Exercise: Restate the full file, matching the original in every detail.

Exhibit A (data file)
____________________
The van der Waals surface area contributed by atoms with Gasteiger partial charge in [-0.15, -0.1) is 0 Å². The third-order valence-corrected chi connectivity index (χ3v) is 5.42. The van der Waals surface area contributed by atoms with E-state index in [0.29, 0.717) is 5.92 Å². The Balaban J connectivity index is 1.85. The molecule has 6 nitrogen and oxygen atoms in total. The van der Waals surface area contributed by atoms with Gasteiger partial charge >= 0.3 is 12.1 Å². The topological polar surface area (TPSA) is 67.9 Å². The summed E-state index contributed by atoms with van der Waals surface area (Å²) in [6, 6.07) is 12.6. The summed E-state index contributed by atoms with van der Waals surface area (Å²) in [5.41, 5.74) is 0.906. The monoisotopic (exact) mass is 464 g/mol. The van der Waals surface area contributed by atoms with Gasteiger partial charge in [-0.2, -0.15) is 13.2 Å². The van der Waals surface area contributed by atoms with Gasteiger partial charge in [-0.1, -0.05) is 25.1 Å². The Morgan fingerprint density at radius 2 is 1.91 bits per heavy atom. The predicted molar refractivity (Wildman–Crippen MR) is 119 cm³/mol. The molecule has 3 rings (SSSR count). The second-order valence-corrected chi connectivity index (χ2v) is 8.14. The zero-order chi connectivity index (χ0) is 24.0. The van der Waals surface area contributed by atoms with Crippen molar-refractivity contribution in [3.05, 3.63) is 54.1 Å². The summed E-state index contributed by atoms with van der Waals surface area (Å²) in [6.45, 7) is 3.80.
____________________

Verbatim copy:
The van der Waals surface area contributed by atoms with Gasteiger partial charge in [-0.15, -0.1) is 0 Å². The third-order valence-corrected chi connectivity index (χ3v) is 5.42. The van der Waals surface area contributed by atoms with E-state index in [0.29, 0.717) is 5.92 Å². The Balaban J connectivity index is 1.85. The molecule has 6 nitrogen and oxygen atoms in total. The van der Waals surface area contributed by atoms with Gasteiger partial charge >= 0.3 is 12.1 Å². The topological polar surface area (TPSA) is 67.9 Å². The summed E-state index contributed by atoms with van der Waals surface area (Å²) in [6, 6.07) is 12.6. The summed E-state index contributed by atoms with van der Waals surface area (Å²) in [5.41, 5.74) is 0.906. The monoisotopic (exact) mass is 464 g/mol. The van der Waals surface area contributed by atoms with Gasteiger partial charge in [-0.2, -0.15) is 13.2 Å². The van der Waals surface area contributed by atoms with Gasteiger partial charge in [-0.1, -0.05) is 25.1 Å². The Morgan fingerprint density at radius 2 is 1.91 bits per heavy atom. The predicted molar refractivity (Wildman–Crippen MR) is 119 cm³/mol. The molecule has 3 rings (SSSR count). The second-order valence-corrected chi connectivity index (χ2v) is 8.14. The zero-order chi connectivity index (χ0) is 24.0. The van der Waals surface area contributed by atoms with Crippen molar-refractivity contribution in [3.05, 3.63) is 54.1 Å². The summed E-state index contributed by atoms with van der Waals surface area (Å²) in [6.45, 7) is 3.80.